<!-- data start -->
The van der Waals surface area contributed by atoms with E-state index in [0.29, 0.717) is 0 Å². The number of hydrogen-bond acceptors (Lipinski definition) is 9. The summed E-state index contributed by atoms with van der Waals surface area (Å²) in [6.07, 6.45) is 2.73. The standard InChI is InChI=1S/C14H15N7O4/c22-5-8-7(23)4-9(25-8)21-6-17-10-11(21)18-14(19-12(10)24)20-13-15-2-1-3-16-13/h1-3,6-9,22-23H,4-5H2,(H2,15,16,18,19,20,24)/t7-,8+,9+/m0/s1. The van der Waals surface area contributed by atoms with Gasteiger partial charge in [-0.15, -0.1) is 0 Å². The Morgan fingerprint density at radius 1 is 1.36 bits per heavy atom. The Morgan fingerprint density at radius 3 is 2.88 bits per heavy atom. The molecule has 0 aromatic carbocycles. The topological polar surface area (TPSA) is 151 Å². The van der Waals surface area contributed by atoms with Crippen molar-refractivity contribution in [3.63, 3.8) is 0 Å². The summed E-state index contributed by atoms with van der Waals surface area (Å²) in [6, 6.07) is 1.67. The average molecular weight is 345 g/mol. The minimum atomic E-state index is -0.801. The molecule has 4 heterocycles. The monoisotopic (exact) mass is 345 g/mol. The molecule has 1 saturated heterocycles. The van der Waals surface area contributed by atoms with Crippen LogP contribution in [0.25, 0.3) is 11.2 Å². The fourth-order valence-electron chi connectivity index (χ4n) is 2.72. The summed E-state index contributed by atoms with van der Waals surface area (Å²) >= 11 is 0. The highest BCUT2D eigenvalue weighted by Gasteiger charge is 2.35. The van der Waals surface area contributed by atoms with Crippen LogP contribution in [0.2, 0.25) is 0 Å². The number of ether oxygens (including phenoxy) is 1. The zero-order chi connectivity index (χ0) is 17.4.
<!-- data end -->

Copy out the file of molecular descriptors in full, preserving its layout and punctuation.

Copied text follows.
The van der Waals surface area contributed by atoms with E-state index in [0.29, 0.717) is 0 Å². The number of hydrogen-bond acceptors (Lipinski definition) is 9. The summed E-state index contributed by atoms with van der Waals surface area (Å²) in [6.07, 6.45) is 2.73. The standard InChI is InChI=1S/C14H15N7O4/c22-5-8-7(23)4-9(25-8)21-6-17-10-11(21)18-14(19-12(10)24)20-13-15-2-1-3-16-13/h1-3,6-9,22-23H,4-5H2,(H2,15,16,18,19,20,24)/t7-,8+,9+/m0/s1. The van der Waals surface area contributed by atoms with Gasteiger partial charge in [-0.15, -0.1) is 0 Å². The Morgan fingerprint density at radius 1 is 1.36 bits per heavy atom. The Morgan fingerprint density at radius 3 is 2.88 bits per heavy atom. The molecule has 0 aromatic carbocycles. The topological polar surface area (TPSA) is 151 Å². The van der Waals surface area contributed by atoms with Crippen molar-refractivity contribution in [3.63, 3.8) is 0 Å². The summed E-state index contributed by atoms with van der Waals surface area (Å²) in [6, 6.07) is 1.67. The average molecular weight is 345 g/mol. The minimum atomic E-state index is -0.801. The molecule has 4 heterocycles. The monoisotopic (exact) mass is 345 g/mol. The molecule has 1 saturated heterocycles. The van der Waals surface area contributed by atoms with Crippen LogP contribution in [0.25, 0.3) is 11.2 Å². The fourth-order valence-electron chi connectivity index (χ4n) is 2.72. The summed E-state index contributed by atoms with van der Waals surface area (Å²) >= 11 is 0. The highest BCUT2D eigenvalue weighted by Gasteiger charge is 2.35. The van der Waals surface area contributed by atoms with Crippen LogP contribution in [0.2, 0.25) is 0 Å². The number of ether oxygens (including phenoxy) is 1. The zero-order chi connectivity index (χ0) is 17.4.